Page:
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After this we were presented to the various members of the Howard family, which is a very numerous one. Among them were Lady Dover, Lady Lascelles, and Lady Labouchère, sisters of the duchess. The Earl of Burlington, who is the heir of the Duke of Devonshire, was also present. The Duke of Devonshire is the uncle of Lord Carlisle.
The only person present not of the family connection was my quondam correspondent in America, Arthur Helps. Somehow or other I had formed the impression from his writings that he was a venerable sage
who contemplated life as an aged hermit, from the door of his cell. Conceive my surprise to find a genial young gentleman of about twenty-five, who looked as if he might enjoy a joke as well as another man.
At dinner I found myself between him and Lord Carlisle, and perceiving, perhaps, that the nature of my reflections was of rather an amusing order, he asked me confidentially if I did not like fun, to which I assented with fervor. I like that little homely word fun, though I understand the dictionary says what it represents is vulgar ; but I think it has a good, hearty, Saxon sound, and I like Saxon better than Latin or French either.
When the servant offered me wine Lord Carlisle asked me if our party were all teetotallers, and I said yes; that in America all clergymen were teetotallers, of course.
After the ladies left the table the conversation turned on the Maine law, which seems to be considered over here as a phenomenon in legislation, and many of the gentlemen present inquired about it with great curiosity.
When we went into the drawing room I was presented to the venerable Countess of Carlisle, the earl's mother; a lady universally beloved and revered, not less for superior traits of mind than for great loveliness and benevolence of character. She received us with the utmost kindness ; kindness evidently genuine and real.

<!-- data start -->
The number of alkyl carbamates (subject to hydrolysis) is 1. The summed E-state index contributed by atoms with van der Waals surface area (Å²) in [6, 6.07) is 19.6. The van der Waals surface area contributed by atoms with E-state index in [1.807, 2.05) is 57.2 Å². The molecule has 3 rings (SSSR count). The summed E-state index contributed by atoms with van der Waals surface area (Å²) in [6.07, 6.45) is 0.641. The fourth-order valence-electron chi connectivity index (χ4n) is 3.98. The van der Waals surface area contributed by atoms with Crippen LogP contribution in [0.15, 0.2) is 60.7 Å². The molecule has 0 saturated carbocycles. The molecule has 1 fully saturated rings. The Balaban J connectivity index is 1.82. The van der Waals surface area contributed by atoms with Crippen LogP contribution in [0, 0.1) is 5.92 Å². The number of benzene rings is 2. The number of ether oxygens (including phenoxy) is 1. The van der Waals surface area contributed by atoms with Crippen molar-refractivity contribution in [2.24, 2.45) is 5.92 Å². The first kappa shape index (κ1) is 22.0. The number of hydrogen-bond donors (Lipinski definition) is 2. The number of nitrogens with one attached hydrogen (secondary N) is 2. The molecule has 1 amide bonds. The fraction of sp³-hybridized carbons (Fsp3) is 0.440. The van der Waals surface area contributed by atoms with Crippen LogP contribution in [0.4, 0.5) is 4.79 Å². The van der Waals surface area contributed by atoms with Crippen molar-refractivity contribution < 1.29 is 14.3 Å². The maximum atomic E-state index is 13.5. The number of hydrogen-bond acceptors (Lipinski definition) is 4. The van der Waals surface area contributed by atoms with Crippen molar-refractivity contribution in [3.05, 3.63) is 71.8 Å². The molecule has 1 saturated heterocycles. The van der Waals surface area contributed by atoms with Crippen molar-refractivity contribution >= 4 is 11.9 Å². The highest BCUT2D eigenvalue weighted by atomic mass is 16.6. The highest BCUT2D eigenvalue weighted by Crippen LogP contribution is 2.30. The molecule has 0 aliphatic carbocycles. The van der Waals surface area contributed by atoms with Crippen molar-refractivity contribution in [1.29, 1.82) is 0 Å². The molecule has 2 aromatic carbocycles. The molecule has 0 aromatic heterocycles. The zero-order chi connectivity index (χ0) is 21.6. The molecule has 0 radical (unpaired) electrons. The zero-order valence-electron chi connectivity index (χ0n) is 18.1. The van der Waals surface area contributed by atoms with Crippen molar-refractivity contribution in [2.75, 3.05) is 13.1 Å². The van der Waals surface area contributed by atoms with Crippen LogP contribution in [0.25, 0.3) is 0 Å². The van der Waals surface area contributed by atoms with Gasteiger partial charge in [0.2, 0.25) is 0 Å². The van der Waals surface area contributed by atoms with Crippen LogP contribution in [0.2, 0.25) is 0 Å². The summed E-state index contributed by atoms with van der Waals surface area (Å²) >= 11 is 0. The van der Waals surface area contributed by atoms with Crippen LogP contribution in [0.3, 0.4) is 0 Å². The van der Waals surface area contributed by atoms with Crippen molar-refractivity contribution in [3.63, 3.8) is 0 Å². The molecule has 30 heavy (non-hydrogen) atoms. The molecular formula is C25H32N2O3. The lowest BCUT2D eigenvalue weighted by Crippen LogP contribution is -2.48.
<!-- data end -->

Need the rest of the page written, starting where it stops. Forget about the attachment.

The walls of the drawing room were beautifully adorned with works of art by the best masters. There was a Rembrandt hanging over the fireplace, which showed finely by the evening light. It was simply the portrait of a man with a broad, Flemish hat. There were one or two pictures, also, by Cuyp. I should think he must have studied in America, so perfectly does he represent the golden, hazy atmosphere of our Indian summer.
One of the ladies showed me a snuff box on which was a picture of Lady Carlisle's mother, the celebrated Duchess of Devonshire, taken when she was quite a little girl ; a round, happy face, showing great vivacity and genius. On another box was an exquisitely beautiful miniature of a relative of the family.
After the gentlemen rejoined us came in the Duke and Duchess of Argyle, and Lord and Lady Blantyre. These ladies are the daughters of the Duchess of Sutherland. The Duchess of Argyle is of a slight and fairy-like figure, with flaxen hair and blue eyes, answering well enough to the description of Annot Lyle, in the Legend of Montrose. Lady Blantyre was somewhat taller, of fuller figure, with very bril- . liant bloom. Lord Blantyre is of the Stuart blood, a tall and slender young man, with very graceful manners.
As to the Duke of Argyle, we found that the picture drawn of him by his countrymen in Scotland was every way correct. Though slight of figure, with fair complexion and blue eyes, his whole appearance is indicative of energy and vivacity.
was five or six years old. The Sutherland arrangements were completed in 1819, and her grace was not married to the duke till 1823, so that, had the arrangement been the worst in the world, it is nothing to the purpose so far as she is concerned.